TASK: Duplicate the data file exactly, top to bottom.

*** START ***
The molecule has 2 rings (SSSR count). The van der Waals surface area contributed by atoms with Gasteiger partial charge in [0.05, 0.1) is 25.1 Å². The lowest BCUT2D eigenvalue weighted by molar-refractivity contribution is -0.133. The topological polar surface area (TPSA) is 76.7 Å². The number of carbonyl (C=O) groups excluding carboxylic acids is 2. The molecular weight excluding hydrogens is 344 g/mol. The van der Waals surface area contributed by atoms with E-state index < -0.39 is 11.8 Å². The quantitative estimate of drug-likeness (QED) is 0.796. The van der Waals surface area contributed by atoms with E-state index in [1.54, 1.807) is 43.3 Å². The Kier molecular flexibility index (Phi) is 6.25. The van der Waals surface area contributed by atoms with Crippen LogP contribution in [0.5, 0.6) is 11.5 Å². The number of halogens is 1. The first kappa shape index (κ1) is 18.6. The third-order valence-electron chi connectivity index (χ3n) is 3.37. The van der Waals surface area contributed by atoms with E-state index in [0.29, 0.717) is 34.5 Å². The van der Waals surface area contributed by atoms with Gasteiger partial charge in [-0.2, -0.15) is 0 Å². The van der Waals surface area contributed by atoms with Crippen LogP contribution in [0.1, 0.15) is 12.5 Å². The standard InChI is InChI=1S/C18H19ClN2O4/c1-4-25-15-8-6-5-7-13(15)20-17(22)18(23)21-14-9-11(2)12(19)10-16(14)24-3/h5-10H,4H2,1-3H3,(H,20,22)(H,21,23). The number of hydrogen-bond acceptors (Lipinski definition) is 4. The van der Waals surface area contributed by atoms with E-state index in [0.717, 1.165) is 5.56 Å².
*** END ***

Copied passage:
The molecule has 2 rings (SSSR count). The van der Waals surface area contributed by atoms with Gasteiger partial charge in [0.05, 0.1) is 25.1 Å². The lowest BCUT2D eigenvalue weighted by molar-refractivity contribution is -0.133. The topological polar surface area (TPSA) is 76.7 Å². The number of carbonyl (C=O) groups excluding carboxylic acids is 2. The molecular weight excluding hydrogens is 344 g/mol. The van der Waals surface area contributed by atoms with E-state index < -0.39 is 11.8 Å². The quantitative estimate of drug-likeness (QED) is 0.796. The van der Waals surface area contributed by atoms with E-state index in [1.54, 1.807) is 43.3 Å². The Kier molecular flexibility index (Phi) is 6.25. The van der Waals surface area contributed by atoms with Crippen LogP contribution in [0.5, 0.6) is 11.5 Å². The number of halogens is 1. The first kappa shape index (κ1) is 18.6. The third-order valence-electron chi connectivity index (χ3n) is 3.37. The van der Waals surface area contributed by atoms with E-state index in [0.29, 0.717) is 34.5 Å². The van der Waals surface area contributed by atoms with Gasteiger partial charge in [-0.2, -0.15) is 0 Å². The van der Waals surface area contributed by atoms with Crippen LogP contribution in [0.1, 0.15) is 12.5 Å². The standard InChI is InChI=1S/C18H19ClN2O4/c1-4-25-15-8-6-5-7-13(15)20-17(22)18(23)21-14-9-11(2)12(19)10-16(14)24-3/h5-10H,4H2,1-3H3,(H,20,22)(H,21,23). The number of hydrogen-bond acceptors (Lipinski definition) is 4. The van der Waals surface area contributed by atoms with E-state index in [0.717, 1.165) is 5.56 Å².